Plundering the U.S. Taxpayer, again

Forward caption: Security at a Cost: Congregation B’nai Israel of Staten Island installs new windows, paid for by a federal grant.

Since 2005, you taxpayers will be pleased to know, you have been paying for the Nonprofit Security Grant Program administered by the U.S. Department of Homeland Security with results so blatantly ethnocentric that even The Jewish Daily Forward has flinched:

How an Anti-Terror Program Became a Jewish Earmark by Nathan Guttman, Maia Efrem and Eileen Reynolds September 14, 2011

A Forward analysis of the 995 grants distributed through the national program from 2007 to 2010 found that 734, or 73.7%, went to Jewish organizations. DHS announced its grants for 2011 in late August, and here, too, Jewish groups were the big winners, with 81% of those awards.

Examining the grants program provides a window into Jewish organizational and political power. It is this power that allowed a small community to create and maintain a government program tailored specifically for its needs and catering almost exclusively to its members…

The legislation and the rules defining eligibility make no mention of preferring Jewish institutions, but in practice the program could easily be viewed as a Jewish earmark.

The money went to pay for a plethora of small infrastructure projects –

a state-of-the-art video surveillance system with 12 cameras…blast-proof doors and windows…a new gate to the parking lot and…cameras throughout the building

– supposedly to defend against terrorism, although

In conversations with leaders of dozens of synagogues and other Jewish organizations around the country, the Forward found that combating crime, not preventing terrorism, was the prime motivation to apply for the federal money.

In other words it was actually deployed against American Blacks rather than foreign Muslims.

The Forward is fascinated by the ingenious tricks used to rig the Federal program in favor of Jewish entities:

First, religious institutions are preferred over other not-for-profits… Second, high-risk metropolitan areas are given top priority in the grant process, and those “tier 1” cities — New York, Washington, Houston, Chicago and Los Angeles — have a heavy concentration of Jews…Third, an ambiguous definition of what constitutes a terror threat has enabled many Jewish institutions to make a stronger case than non-Jewish counterparts. The criteria established by Congress and DHS requires not-for-profits to demonstrate that they “or closely related organizations (within or outside the U.S.)” have been subjected to prior threats or attacks by a terrorist network. Taking into account incidents overseas allows Jewish groups to describe their threat level regardless of what is happening in their own communities…filings obtained by the Forward also point to support for Israel as a source of threat.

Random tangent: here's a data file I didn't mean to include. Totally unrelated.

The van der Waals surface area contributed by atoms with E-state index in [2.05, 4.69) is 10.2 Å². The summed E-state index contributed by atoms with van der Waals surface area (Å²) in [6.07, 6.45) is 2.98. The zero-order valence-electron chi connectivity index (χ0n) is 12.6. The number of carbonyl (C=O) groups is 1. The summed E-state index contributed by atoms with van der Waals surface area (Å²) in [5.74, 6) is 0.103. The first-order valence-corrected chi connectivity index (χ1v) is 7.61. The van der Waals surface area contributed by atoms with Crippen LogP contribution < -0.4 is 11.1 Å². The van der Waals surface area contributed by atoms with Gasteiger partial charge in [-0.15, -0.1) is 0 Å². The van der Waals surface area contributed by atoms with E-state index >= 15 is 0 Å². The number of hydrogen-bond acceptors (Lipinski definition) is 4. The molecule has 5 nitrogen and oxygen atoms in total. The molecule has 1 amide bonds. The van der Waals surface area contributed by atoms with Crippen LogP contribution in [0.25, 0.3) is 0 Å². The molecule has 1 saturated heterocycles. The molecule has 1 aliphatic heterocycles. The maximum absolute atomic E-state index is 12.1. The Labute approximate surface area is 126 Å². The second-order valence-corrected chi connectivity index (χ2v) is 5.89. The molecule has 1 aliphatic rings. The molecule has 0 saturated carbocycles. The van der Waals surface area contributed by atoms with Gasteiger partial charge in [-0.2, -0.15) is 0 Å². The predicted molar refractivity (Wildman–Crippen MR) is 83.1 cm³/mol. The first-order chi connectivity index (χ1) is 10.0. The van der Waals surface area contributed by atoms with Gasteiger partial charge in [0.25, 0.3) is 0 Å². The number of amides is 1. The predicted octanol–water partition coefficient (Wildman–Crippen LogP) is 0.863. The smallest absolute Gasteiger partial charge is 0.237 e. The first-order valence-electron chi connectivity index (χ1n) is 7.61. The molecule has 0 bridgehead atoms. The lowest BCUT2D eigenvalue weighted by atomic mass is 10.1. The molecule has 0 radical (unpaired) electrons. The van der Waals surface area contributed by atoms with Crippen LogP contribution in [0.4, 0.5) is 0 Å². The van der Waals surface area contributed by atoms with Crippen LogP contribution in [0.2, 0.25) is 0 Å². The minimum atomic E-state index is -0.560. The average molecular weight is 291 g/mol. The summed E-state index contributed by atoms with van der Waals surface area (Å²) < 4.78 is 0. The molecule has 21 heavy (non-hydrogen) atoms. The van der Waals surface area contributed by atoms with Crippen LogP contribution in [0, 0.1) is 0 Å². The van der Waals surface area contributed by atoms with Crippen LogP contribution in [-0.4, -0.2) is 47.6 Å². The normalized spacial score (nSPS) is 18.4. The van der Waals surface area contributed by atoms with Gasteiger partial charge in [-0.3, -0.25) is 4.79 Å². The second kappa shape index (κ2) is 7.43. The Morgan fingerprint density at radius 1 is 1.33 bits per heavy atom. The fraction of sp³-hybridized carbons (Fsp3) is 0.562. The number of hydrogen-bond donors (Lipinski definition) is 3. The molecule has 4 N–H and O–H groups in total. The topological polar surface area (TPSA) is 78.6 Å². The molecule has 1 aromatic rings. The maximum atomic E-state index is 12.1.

While impressed by these stratagems, the Forward, true to its leftist and non-observant tradition, is very distressed by the hogging of these grants by another faction: Jewish religious zealots:

The…relatively small sect of Lubavitch Jews received more grants than the entire Reform movement, the largest denomination in the country. Overall, Orthodox institutions were dramatically overrepresented, receiving about 45% of the grants that went to all Jewish institutions from 2007 to 2010.

The Forward deserves credit. An editorial Crossing the Line September 09, 2011 asks

Should public funds be used to upgrade security at an avowedly religious institution through a federal program whose guidelines give an advantage to those religious institutions? When the Nonprofit Security Grant Program began in 2005, it was not sold to Congress as a Jewish earmark, but it certainly acts like one today, with the vast majority of grants going to Jewish organizations not by accident, but by design…

Orthodox institutions are dramatically overrepresented in the distribution of these grants, with the relatively small number of Chabad institutions receiving more than Reform synagogues, the largest denomination in the country. Partly that’s because Reform’s leaders also expressed serious doubts about the constitutionality of the program; Orthodox Jews are less troubled about that. (My emphasis)

For the rest of us, however, these scruples are respectable but unhelpful. As Kevin MacDonald has repeatedly pointed out, extremists invariably win in Jewish intercommunal struggles. More plundering of the non-Jewish taxpayer can be relied upon.

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